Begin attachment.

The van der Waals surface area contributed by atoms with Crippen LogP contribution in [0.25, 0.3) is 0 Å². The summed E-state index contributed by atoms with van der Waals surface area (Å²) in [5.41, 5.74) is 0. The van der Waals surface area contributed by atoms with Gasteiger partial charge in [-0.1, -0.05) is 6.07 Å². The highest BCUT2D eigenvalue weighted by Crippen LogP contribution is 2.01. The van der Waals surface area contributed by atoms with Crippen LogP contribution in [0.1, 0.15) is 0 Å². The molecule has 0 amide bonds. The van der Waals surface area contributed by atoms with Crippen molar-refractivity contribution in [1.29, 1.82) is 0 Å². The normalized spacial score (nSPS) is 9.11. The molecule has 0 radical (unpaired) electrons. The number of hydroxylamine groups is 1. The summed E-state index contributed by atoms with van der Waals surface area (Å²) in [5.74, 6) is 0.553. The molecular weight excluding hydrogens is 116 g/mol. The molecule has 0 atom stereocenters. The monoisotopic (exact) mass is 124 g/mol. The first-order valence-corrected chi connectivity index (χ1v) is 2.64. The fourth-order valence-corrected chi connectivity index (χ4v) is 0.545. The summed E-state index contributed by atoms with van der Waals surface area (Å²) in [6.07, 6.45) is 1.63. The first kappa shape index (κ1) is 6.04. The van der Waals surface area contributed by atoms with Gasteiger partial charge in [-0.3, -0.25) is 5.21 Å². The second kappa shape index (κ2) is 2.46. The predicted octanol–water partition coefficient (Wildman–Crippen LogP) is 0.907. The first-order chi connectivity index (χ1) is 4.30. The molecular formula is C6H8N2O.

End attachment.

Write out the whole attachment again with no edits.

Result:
The van der Waals surface area contributed by atoms with Crippen LogP contribution in [0.25, 0.3) is 0 Å². The summed E-state index contributed by atoms with van der Waals surface area (Å²) in [5.41, 5.74) is 0. The van der Waals surface area contributed by atoms with Gasteiger partial charge in [-0.1, -0.05) is 6.07 Å². The highest BCUT2D eigenvalue weighted by Crippen LogP contribution is 2.01. The van der Waals surface area contributed by atoms with Crippen LogP contribution in [0.1, 0.15) is 0 Å². The molecule has 0 amide bonds. The van der Waals surface area contributed by atoms with Crippen molar-refractivity contribution in [1.29, 1.82) is 0 Å². The normalized spacial score (nSPS) is 9.11. The molecule has 0 radical (unpaired) electrons. The number of hydroxylamine groups is 1. The summed E-state index contributed by atoms with van der Waals surface area (Å²) in [5.74, 6) is 0.553. The molecular weight excluding hydrogens is 116 g/mol. The molecule has 0 atom stereocenters. The monoisotopic (exact) mass is 124 g/mol. The first-order valence-corrected chi connectivity index (χ1v) is 2.64. The fourth-order valence-corrected chi connectivity index (χ4v) is 0.545. The summed E-state index contributed by atoms with van der Waals surface area (Å²) in [6.07, 6.45) is 1.63. The first kappa shape index (κ1) is 6.04. The van der Waals surface area contributed by atoms with Gasteiger partial charge in [-0.3, -0.25) is 5.21 Å². The second kappa shape index (κ2) is 2.46. The predicted octanol–water partition coefficient (Wildman–Crippen LogP) is 0.907. The first-order chi connectivity index (χ1) is 4.30. The molecular formula is C6H8N2O.